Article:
If there’s one thing that this year has taught us, it’s that 2016 is apparently attempting (and, let’s be honest, succeeding) to overload us with events of massive import and horror. If it’s not protests in Charlotte over yet another police shooting, it’s Oculus founder Palmer Luckey funding a group to create Internet memes maligning Hillary Clinton, Yahoo revealing the personal information of half a billion users had been hacked two years ago, or a Trump campaign chair apparently actually believing that there was no racism in America until Barack Obama was elected President. But, hey! Let’s forget all of that for a second and talk about the highlights and lowlights of the world wide web over the past seven days.

Skittles Aren’t People

What Happened: What if Twitter was a bowl of Skittles, but one Skittle was so ignorant it was kind of like poison, and… actually, maybe this analogy isn’t quite working.
Where It Blew Up: Twitter, media reports
What Really Happened: As if this election season wasn’t filled with enough ignorance, Donald Trump Jr. decided to unleash some of his wisdom—well, both “his” and “wisdom” are, to some extent, uncertain for reasons we’ll get to soon enough—on Twitter at the start of the week:

As you might expect, the tweet got exactly the response it deserved, at least from most quarters. (There were, of course, some supporters.)

Of course, the analogy provoked outrage outside Twitter, prompting a response many people anticipated, but hadn’t really expected.

For added irony, it turned out that the photographer who had taken the original Skittles photo was, himself, a refugee who condemned the use of his work. Even as Trump Jr. defended his tweet, it turned out that few were fans. Even those who agreed with him had complaints.

The Takeaway: While some pointed out Skittles’ strange ability to become embroiled in political controversy, others knew that it was just a matter of simple logic:

Expecto Complainum!

What Happened: Pottermore helped the Internet discover its inner Harry Potter self. The Internet was not necessarily thrilled about this.
Where It Blew Up: Twitter, media reports
What Really Happened: It had been rumored for some time, but on Thursday, Pottermore unveiled its updated Patronus Experience, an online quiz that reveals whether your inner animal is a bear, dog, eagle, or mole. (Many more animals are available, because of course.) Even Harry Potter creator J.K. Rowling was excited:

The new test quickly exploded across the Internet, thanks to the Potter effect. But, even as Twitter filled up with people excitedly sharing what their don’t-say-spirit-animals were according to an automated Internet test, others weren’t quite getting in the right mood…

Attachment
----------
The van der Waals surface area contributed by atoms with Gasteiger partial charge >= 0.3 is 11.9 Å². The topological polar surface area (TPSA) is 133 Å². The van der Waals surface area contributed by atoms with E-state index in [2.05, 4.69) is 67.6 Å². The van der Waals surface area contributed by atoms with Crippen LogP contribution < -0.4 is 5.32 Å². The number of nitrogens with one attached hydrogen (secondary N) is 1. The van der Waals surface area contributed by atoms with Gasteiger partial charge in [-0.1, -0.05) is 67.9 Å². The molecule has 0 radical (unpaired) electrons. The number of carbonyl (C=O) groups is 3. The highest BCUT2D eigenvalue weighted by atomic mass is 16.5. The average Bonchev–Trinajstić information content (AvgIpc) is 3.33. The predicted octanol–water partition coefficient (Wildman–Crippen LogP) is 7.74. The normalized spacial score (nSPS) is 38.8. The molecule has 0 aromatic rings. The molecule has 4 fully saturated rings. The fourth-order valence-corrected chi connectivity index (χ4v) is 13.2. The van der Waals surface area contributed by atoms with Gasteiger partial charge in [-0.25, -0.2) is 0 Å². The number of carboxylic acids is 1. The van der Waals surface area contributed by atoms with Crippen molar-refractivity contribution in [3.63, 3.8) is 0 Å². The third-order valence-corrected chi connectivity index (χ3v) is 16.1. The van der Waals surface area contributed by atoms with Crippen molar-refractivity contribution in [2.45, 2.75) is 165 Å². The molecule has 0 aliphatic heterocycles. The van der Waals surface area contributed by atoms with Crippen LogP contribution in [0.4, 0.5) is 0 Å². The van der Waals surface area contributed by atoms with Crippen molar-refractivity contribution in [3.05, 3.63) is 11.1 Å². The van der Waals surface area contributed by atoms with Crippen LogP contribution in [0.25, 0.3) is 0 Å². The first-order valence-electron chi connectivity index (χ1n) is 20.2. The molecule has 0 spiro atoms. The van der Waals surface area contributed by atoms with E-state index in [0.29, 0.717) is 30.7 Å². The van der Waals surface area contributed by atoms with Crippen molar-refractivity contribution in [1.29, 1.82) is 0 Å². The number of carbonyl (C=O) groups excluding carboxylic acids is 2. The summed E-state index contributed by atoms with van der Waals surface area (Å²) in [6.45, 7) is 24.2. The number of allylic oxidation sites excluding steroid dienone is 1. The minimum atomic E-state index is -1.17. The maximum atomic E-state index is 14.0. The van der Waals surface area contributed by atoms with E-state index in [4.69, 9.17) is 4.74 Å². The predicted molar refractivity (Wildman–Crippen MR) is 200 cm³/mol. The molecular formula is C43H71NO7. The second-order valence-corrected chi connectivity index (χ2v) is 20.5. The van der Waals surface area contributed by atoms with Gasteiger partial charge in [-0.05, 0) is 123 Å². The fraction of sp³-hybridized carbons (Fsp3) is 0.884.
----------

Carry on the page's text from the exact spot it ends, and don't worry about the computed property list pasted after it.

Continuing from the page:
The Takeaway: Meanwhile, Rowling shared a joke image proposing a familiar meme as someone’s Patronus, prompting this correction that might go down as peak 2016 Internet:

Love Is Dead

What Happened: Maybe you didn’t hear: Brad and Angelina broke up.
Where It Blew Up: Twitter, media reports
What Really Happened: In news you almost couldn’t have missed this week, Angelina Jolie and Brad Pitt are getting a divorce. While this is obviously big news for gossip mongers (so much so that Marion Cottillard felt compelled to release a statement denying rumors of an affair with Pitt), we should all spare a thought for those hit hardest by this development: the Twitteratti.

The Takeaway: Even as everyone seemed convinced this was the end of love as we know it, at least one person on Twitter was able to put things in the proper perspective:

What’s Your Sign? No, Really

What Happened: Remember when you thought there were 12 zodiac signs? Funny story: That might not be the case. Kind of.
Where It Blew Up: Twitter, media reports
What Really Happened: This is an odd one. This week, reports started appearing online declaring that NASA had changed the astrological zodiac, so that there were now 13 signs, not 12, and that the dates of each sign were dramatically different. People weren’t happy with this news:

But here’s where it gets strange. As NASA pointed out via a Tumblr post, they hadn’t done anything to the astrological zodiac, because (as they pointed out), astrology is “not science.” But they had changed the astronomy of it all, because there are actually 13 constellations in the zodiac, according to science, and noted that the dates of the astronomical zodiac weren’t the same as people assumed. Or, as they put it: “The constellations are different sizes and shapes, so the sun spends different lengths of time lined up with each one. The line from Earth through the sun points to Virgo for 45 days, but it points to Scorpius for only 7 days. To make a tidy match with their 12-month calendar, the Babylonians ignored the fact that the sun actually moves through 13 constellations, not 12. Then they assigned each of those 12 constellations equal amounts of time.”

So… they didn’t change anything, except they kind of did? But what does this mean to the legions of people now confused about their very identity?

OK, that’ll do.
The Takeaway: Always good to remember: NASA should not be in charge of your self image for good reasons beyond your personal self-esteem.

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While You Were Offline: Skittles PR Faces Its Biggest Crisis Ever